Two issues above all will dominate the Lib Dem Conference when we meet next week in my home city of Liverpool – cuts and localism. All those debates and discussions will take place at what is a very different type of conference for us. For 92 years we have sat in opposition imploring governments to take action on this that and the other. This time we will have ministers telling us what they have done and what they will do and our demands on them and the Government will need to be well worked out so that assist not embarrass them. We will also be surrounded by more journalists and lobbyists than we have ever seen before so the beer should be flowing copiously.
Problems with cuts speak for themselves. We are apprehensive about what those will be; we are concerned that there is a difference between Lib Dems and Tories about whether cuts should be permanent; and many of us doubt the speed and extent of the cuts that are necessary. But in general terms, even though they do not admit it, there is a degree of consensus between the 3 parties that things must change. We must also remember that not all cuts are bad. The LGA has produced its own cuts list and offer to government through ‘Place Based Budgeting’ that would cut through large elements of bureaucracy and quangocracy. In that context we are on the same case as the Government.
My wife Erica and I will be launching new publication at conference on behalf of Local Government Leadership which looks at Big Society and compares it with the 40 year old methodology of community politics. Tory and Labour colleagues will launch similar publications at their conferences. Our belief is that the two have much in common not only with each other but also with the Labour programmes of neighbourhood development. All three parties now strive for the ‘holy grail’ of involvement and participation. We are perhaps more cynical than the Tory ‘wunderkinds’ who have invented Big Society for Cameron. We have been doing it for years and know that there is already a massive amount of community activity working under the surface of society and that there are probably few more people who will want to spend their evening slaving away for the community.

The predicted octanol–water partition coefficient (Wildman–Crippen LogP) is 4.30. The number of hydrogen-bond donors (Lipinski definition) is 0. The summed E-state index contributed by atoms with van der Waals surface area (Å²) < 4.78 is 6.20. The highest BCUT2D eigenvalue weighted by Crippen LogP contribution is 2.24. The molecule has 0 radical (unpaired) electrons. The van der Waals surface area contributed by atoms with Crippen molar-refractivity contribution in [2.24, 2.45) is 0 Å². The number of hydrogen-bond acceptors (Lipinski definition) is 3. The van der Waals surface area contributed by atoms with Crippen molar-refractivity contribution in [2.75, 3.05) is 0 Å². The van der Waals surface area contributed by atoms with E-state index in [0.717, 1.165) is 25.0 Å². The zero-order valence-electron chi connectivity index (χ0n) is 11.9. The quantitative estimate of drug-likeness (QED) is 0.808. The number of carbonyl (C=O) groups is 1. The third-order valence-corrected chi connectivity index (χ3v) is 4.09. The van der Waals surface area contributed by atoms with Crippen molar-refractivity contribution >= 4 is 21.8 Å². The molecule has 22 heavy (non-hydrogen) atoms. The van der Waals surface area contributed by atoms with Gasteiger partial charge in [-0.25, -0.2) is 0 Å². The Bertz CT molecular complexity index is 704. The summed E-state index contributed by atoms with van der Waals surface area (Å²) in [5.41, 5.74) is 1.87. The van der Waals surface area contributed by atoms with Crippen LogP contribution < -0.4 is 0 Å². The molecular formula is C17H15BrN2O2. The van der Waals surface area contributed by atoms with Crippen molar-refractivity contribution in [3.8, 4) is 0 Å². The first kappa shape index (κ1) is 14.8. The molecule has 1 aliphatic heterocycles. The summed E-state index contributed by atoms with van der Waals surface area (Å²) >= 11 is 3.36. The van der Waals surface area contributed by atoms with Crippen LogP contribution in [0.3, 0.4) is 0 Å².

That is why we argue that we need to refocus our public sector delivery mechanisms around the community to allow them to engage when and in the fashion that they want to. Upper Tier and unitary authorities operate at 5 levels:
1. Conurbation working with all the other councils needed for strategic planning of services and infrastructure
2. Council wide strategies and delivery of services
3. Area based working bridging the gap between the big strategies and communities
4. Ward based activity letting the councillors be the ‘Cabinet Member’ for their Ward
5. Neighbourhoods where people get together in their street or their school to do thing for and with each other.
Realistically 95%+ of all engagement with the community is likely to be in these last two categories. Put simply if we want to get more out of people we have to change the way we do things. We need to:
- listen to people better; communicate with them better and we need to do it jointly as the public sector not organisation by organisation.
- allow staff and ward councillors more authority to change service delivery to meet real local need and not needs perceived in the Town Hall.
- join up our services around the needs of the people and communities and not the preservation of the delivering organisations.
So we have a series of fundamental challenges to ourselves, government, other Parties and the third sector. In essence we need to take LSPs and place based budgeting down to neighbourhood level so that we can squeeze every drop of efficiency out of services.
But it won’t all be serious stuff. I’m looking forward to a couple of knock about fringe meetings that I am doing with Brendan Barber from the TUC and Grant Shapps the Tory housing minister.
I am also taking Climate Change Secretary Chris Huhne and Danny Alexander, Chief Secretary to the Treasury out and about in Liverpool to see some very worthwhile projects that we hope they will take national.
So it will be tiring and fun. I’ll talk too much, drink too much and listen too little. So going into government hasn’t changed everything then!
Cllr Richard Kemp is the Vice Chair of the LGA and the Leader of the Liberal Democrats in local government.
The New Community Politics publication will be launched at 8p.m. on 21st September at suite 3, Jury’s Inn. A PDF version will be available on the Local Leadership website after the launch.